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Nurse Nabbed After Leaving Swanky Hotel Key at Capitol Riot, Feds Say

U.S. District Court for the District of Columbia
U.S. District Court for the District of Columbia

A North Carolina woman was arrested Thursday and charged with storming the U.S. Capitol on Jan. 6 thanks to a hotel key card she left at the scene.

Sandra Lee Hodges, 61, occupied a Senate office at one point that day with far-right “celebrity” Anthime “Baked Alaska” Gionet—but she insists she was simply “sucked into the building” by the angry mob, according to a criminal complaint unsealed in Washington, D.C. federal court.

On the way back out, the feds say Hodges dropped the key card to her hotel room, which subsequently led law enforcement directly to her front door.

Hodges, who is licensed as a registered nurse, does not yet have an attorney listed in court records. A call on Thursday to her personal cellphone went straight to voicemail.

According to the complaint, Hodges drove to D.C. on Jan. 5 from her home in the town of Hertford, along the way picking up a new online friend (whose name she later claimed not to remember) in Virginia Beach. When they arrived, Hodges checked them both into the swanky Mandarin Oriental, the complaint says.

“Hodges planned to attend President Trump’s speech the following morning,” it goes on. “However, Hodges claimed that she woke up late and when she left the hotel to walk to the speech, she encountered a large group of people who told her the speech was over and everyone was headed to the U.S. Capitol building to protest.”

A screenshot of Sandra Lee Hodges outside the Capitol on Jan. 6.

Sandra Lee Hodges, circled.

U.S. District Court for the District of Columbia

At about 2:12 p.m., a MAGA-hatted Hodges joined the swelling crowd in the West Plaza of the Capitol grounds, the complaint continues. It says Hodges made her way to a line of police barricades as officers sprayed the encroaching throng with tear gas. Hodges responded by yelling, “Freedom!” at the cops, according to the complaint, which describes Trump supporters “wrestling over barricades and law enforcement deploying crowd control methods against aggressive rioters.”

Shortly before 3 p.m., Hodges entered the Capitol building itself, through the Senate Wing Door, soon “disappearing into the crowd,” the complaint states. A few minutes later, Hodges can be seen on a livestream being broadcast from Sen. Jeff Merkley’s (D-OR) “hideaway office” by Gionet, who last year was sentenced to two months in prison for his participation in the siege.

As Hodges sat on Merkley’s couch drinking a can of Coca-Cola, the complaint says Gionet “picked up a phone and stated performatively, ‘Hello, U.S. Senate, we have a fraudulent election I would like to report. Yeah, we need to get our boy Donald J. Trump in office…’ After another rioter stated, ‘Get Pence on the phone!,’ Gionet responded, ‘Yeah, get Mike Pence on the phone.’”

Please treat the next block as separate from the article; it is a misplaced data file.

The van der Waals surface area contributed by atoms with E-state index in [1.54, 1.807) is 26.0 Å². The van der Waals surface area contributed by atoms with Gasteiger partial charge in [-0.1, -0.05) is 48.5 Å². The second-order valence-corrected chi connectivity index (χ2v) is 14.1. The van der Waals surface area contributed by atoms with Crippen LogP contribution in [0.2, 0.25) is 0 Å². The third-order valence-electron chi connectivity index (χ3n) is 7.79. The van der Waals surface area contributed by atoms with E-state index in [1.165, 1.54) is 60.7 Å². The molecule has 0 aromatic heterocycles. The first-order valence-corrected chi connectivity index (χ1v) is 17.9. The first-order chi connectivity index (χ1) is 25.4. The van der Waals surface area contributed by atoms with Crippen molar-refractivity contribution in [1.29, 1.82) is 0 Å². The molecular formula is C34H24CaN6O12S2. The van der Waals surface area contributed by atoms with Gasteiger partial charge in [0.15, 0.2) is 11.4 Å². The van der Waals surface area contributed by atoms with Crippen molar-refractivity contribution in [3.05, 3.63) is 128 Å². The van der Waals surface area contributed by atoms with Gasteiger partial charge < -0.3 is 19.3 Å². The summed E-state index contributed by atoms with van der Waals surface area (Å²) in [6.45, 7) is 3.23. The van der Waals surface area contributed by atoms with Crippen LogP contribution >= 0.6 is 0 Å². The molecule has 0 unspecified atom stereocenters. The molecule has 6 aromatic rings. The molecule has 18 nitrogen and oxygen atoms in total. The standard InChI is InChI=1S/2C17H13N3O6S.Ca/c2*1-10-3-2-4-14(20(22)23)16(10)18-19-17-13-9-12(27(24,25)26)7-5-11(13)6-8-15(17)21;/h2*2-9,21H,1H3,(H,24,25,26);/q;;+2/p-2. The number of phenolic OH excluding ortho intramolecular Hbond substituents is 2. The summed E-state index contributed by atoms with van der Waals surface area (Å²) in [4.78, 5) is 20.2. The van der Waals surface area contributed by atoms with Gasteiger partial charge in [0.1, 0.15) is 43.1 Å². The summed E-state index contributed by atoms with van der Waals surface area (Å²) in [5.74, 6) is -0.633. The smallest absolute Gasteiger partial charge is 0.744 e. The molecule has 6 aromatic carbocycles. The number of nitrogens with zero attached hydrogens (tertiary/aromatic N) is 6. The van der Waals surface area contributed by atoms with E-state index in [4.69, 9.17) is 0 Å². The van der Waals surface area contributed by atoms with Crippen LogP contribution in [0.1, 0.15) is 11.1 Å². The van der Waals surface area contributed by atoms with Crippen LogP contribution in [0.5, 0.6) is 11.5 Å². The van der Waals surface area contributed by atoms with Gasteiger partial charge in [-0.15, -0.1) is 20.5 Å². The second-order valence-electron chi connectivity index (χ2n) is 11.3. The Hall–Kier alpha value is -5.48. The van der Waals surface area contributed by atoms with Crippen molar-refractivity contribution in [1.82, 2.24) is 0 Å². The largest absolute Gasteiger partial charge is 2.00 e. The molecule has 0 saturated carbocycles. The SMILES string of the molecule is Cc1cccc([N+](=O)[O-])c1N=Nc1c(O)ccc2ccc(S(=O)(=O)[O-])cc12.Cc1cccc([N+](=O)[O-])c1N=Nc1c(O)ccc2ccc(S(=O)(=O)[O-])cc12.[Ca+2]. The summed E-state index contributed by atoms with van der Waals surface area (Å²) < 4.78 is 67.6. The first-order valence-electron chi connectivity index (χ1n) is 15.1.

A screenshot of Sandra Hodges as seen on Anthime “Baked Alaska” Gionet's livestream from inside the Capitol on Jan. 6.

Sandra Hodges seen on Anthime “Baked Alaska” Gionet's livestream from inside the Capitol on Jan. 6.

U.S. District Court for the District of Columbia

Hodges then walked into a nearby Senate conference room and, “[a]s depicted on the Gionet Video, Hodges banged her fist on a table… as the crowd chanted, ‘America First,’” the complaint states. Gionet “warned others not to break anything,” according to the complaint, which says Hodges replied, “I’m not breaking anything. This is our house.”

Hodges spent approximately 40 minutes inside the Capitol, then left via the Memorial Door at 3:33 p.m., according to the complaint.

On Jan. 9, 2021, the U.S. Capitol Police (USCP) “recovered a key card belonging to the Mandarin Oriental Hotel on the West Plaza of the U.S. Capitol Building, near the media tower, during clean-up efforts related to the attack,” the complaint says. “USCP subsequently obtained records from the Mandarin Oriental Hotel associated with the key card pursuant to legal process,” it continues. “The records revealed that the keycard was linked to a reservation made by ‘Sandy Hodges,’ with a particular phone number ending in 5575… for January 5 through January 7, 2021.”

From there, it was a simple task to place Hodges’ cellphone inside the Capitol on Jan. 6, using location data subpoenaed from Verizon, according to the complaint. On April 6, 2023, FBI agents interviewed Hodges at her home, where she admitted to having entered the Capitol two years prior.

A screenshot of Sandra Lee Hodges seen entering the Capitol on Jan. 6.

Sandra Lee Hodges seen entering the Capitol on Jan. 6.

U.S. District Court for the District of Columbia

“Hodges stated that she became swallowed by the crowd [leaving the “Stop the Steal” rally] and walked with them to the U.S. Capitol building,” the complaint says. “Once there, Hodges claimed to have been ‘sucked into the building.’”

Inside, Hodges told the agents “that she walked around briefly before entering two separate rooms and sat down in the second room, where she saw someone rip something off a wall,” according to the complaint. “Hodges claimed that she realized that something was not right at that point and decided to leave.”

Hodges is now facing four misdemeanor counts: entering and remaining in a restricted building or grounds, disorderly and disruptive conduct in a restricted building or grounds, disorderly conduct in a capitol building, and parading, picketing, and demonstrating in a capitol building.

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